Warm air intrusions reaching the MOSAiC expedition in April 2020 – the YOPP targeted observing period (TOP)

Svensson, Gunilla, Murto, Sonja, Shupe, Matthew D., Pithan, Felix, Magnusson, Linus, Day, Jonathan J., Doyle, James D., Renfrew, Ian A. ORCID: https://orcid.org/0000-0001-9379-8215, Spengler, Thomas and Vihma, Timo (2023) Warm air intrusions reaching the MOSAiC expedition in April 2020 – the YOPP targeted observing period (TOP). Elementa: Science of the Anthropocene, 11 (1). ISSN 2325-1026

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In the spring period of the Multidisciplinary drifting Observatory for the Study of Arctic Climate (MOSAiC) expedition, an initiative was in place to increase the radiosounding frequency during warm air intrusions in the Atlantic Arctic sector. Two episodes with increased surface temperatures were captured during April 12–22, 2020, during a targeted observing period (TOP). The large-scale circulation efficiently guided the pulses of warm air into the Arctic and the observed surface temperature increased from −30°C to near melting conditions marking the transition to spring, as the temperatures did not return to values below −20°C. Back-trajectory analysis identifies 3 pathways for the transport. For the first temperature maximum, the circulation guided the airmass over the Atlantic to the northern Norwegian coast and then to the MOSAiC site. The second pathway was from the south, and it passed over the Greenland ice sheet and arrived at the observational site as a warm but dry airmass due to precipitation on the windward side. The third pathway was along the Greenland coast and the arriving airmass was both warm and moist. The back trajectories originating from pressure levels between 700 and 900 hPa line up vertically, which is somewhat surprising in this dynamically active environment. The processes acting along the trajectory originating from 800 hPa at the MOSAIC site are analyzed. Vertical profiles and surface energy exchange are presented to depict the airmass transformation based on ERA5 reanalysis fields. The TOP could be used for model evaluation and Lagrangian model studies to improve the representation of the small-scale physical processes that are important for airmass transformation. A comparison between MOSAiC observations and ERA5 reanalysis demonstrates challenges in the representation of small-scale processes, such as turbulence and the contributions to various terms of the surface energy budget, that are often misrepresented in numerical weather prediction and climate models.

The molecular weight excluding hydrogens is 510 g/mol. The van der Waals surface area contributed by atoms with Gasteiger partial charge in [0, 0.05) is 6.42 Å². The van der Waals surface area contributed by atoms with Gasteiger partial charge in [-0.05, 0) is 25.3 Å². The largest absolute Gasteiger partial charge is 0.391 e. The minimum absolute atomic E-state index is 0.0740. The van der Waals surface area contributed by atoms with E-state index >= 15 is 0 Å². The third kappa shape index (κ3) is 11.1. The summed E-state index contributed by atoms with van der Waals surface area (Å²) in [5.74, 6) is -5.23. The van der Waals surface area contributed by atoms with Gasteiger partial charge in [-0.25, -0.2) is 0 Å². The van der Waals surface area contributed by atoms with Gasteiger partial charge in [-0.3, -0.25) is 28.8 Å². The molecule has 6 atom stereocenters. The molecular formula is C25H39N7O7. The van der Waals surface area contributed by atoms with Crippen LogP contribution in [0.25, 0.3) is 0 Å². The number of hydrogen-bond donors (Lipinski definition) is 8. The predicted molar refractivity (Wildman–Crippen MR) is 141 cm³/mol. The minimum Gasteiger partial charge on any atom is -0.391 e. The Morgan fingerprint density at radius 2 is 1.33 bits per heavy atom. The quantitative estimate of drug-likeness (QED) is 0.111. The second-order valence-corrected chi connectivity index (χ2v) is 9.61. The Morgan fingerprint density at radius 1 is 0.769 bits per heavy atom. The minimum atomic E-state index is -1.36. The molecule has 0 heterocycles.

Item Type: Article
Additional Information: Funding information: Summit station radiosondes were supported by the National Science Foundation (NSF) under OPP-1801477. JJD was supported by European Union’s Horizon 2020 Research and Innovation program through Grant Agreement 871120 (INTERACTIII) and TV under Grant agreement no. 101003590 (PolarRES). JDD was supported by the Office of Naval Research Arctic Cyclone DRI program element 0602435 N. MDS was supported by the NSF (OPP-1724551), DOE Atmospheric System Research Program (DE-SC0021341), and the NOAA Global Ocean Monitoring and Observing program (via NA22OAR4320151). IAR acknowledge NERC NE/N009754/1 (Iceland Greenland Seas Project) and NE/S000453/1 (CANDIFLOS). TS was supported by Research Council of Norway, project ARCLINK (project number: 328938). SM was funded by Knut och Alice Wallenbergs Stiftelse, grant 2016-0024. Some of the trajectory computations were enabled by resources provided by the Swedish National Infrastructure for Computing, partially funded by the Swedish Research Council through grant agreement no. 2018-05973.
Faculty \ School: Faculty of Science > School of Environmental Sciences
University of East Anglia Research Groups/Centres > Theme - ClimateUEA
UEA Research Groups: Faculty of Science > Research Groups > Centre for Ocean and Atmospheric Sciences
Depositing User: LivePure Connector
Date Deposited: 25 May 2023 10:32
Last Modified: 12 Jul 2023 10:30
URI: https://ueaeprints.uea.ac.uk/id/eprint/92183
DOI: 10.1525/elementa.2023.00016


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